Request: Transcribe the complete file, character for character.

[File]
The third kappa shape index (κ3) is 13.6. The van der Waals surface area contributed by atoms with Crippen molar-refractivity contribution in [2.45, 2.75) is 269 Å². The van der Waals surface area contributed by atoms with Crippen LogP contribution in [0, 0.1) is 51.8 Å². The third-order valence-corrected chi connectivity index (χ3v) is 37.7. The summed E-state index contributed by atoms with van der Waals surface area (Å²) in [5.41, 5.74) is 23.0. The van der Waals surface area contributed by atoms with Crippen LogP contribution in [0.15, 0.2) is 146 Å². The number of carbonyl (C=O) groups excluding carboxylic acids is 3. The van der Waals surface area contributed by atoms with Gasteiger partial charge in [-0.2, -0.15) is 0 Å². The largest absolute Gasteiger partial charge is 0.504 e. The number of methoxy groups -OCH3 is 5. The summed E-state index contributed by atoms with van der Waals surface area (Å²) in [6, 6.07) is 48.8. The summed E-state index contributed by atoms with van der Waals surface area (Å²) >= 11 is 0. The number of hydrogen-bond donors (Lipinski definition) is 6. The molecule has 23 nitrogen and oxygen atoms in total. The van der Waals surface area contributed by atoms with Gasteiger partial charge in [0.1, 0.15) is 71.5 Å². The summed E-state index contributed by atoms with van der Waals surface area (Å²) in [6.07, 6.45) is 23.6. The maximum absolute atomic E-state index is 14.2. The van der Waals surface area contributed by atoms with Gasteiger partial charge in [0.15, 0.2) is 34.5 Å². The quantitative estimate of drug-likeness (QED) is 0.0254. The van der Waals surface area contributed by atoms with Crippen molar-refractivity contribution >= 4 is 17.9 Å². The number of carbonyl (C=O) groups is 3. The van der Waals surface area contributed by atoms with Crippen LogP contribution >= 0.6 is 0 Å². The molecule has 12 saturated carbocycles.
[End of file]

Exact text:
The third kappa shape index (κ3) is 13.6. The van der Waals surface area contributed by atoms with Crippen molar-refractivity contribution in [2.45, 2.75) is 269 Å². The van der Waals surface area contributed by atoms with Crippen LogP contribution in [0, 0.1) is 51.8 Å². The third-order valence-corrected chi connectivity index (χ3v) is 37.7. The summed E-state index contributed by atoms with van der Waals surface area (Å²) in [5.41, 5.74) is 23.0. The van der Waals surface area contributed by atoms with Crippen LogP contribution in [0.15, 0.2) is 146 Å². The number of carbonyl (C=O) groups excluding carboxylic acids is 3. The van der Waals surface area contributed by atoms with Gasteiger partial charge in [-0.2, -0.15) is 0 Å². The largest absolute Gasteiger partial charge is 0.504 e. The number of methoxy groups -OCH3 is 5. The summed E-state index contributed by atoms with van der Waals surface area (Å²) in [6, 6.07) is 48.8. The summed E-state index contributed by atoms with van der Waals surface area (Å²) >= 11 is 0. The number of hydrogen-bond donors (Lipinski definition) is 6. The molecule has 23 nitrogen and oxygen atoms in total. The van der Waals surface area contributed by atoms with Gasteiger partial charge in [0.1, 0.15) is 71.5 Å². The summed E-state index contributed by atoms with van der Waals surface area (Å²) in [6.07, 6.45) is 23.6. The maximum absolute atomic E-state index is 14.2. The van der Waals surface area contributed by atoms with Gasteiger partial charge in [0.15, 0.2) is 34.5 Å². The quantitative estimate of drug-likeness (QED) is 0.0254. The van der Waals surface area contributed by atoms with Crippen molar-refractivity contribution >= 4 is 17.9 Å². The number of carbonyl (C=O) groups is 3. The van der Waals surface area contributed by atoms with Crippen LogP contribution >= 0.6 is 0 Å². The molecule has 12 saturated carbocycles.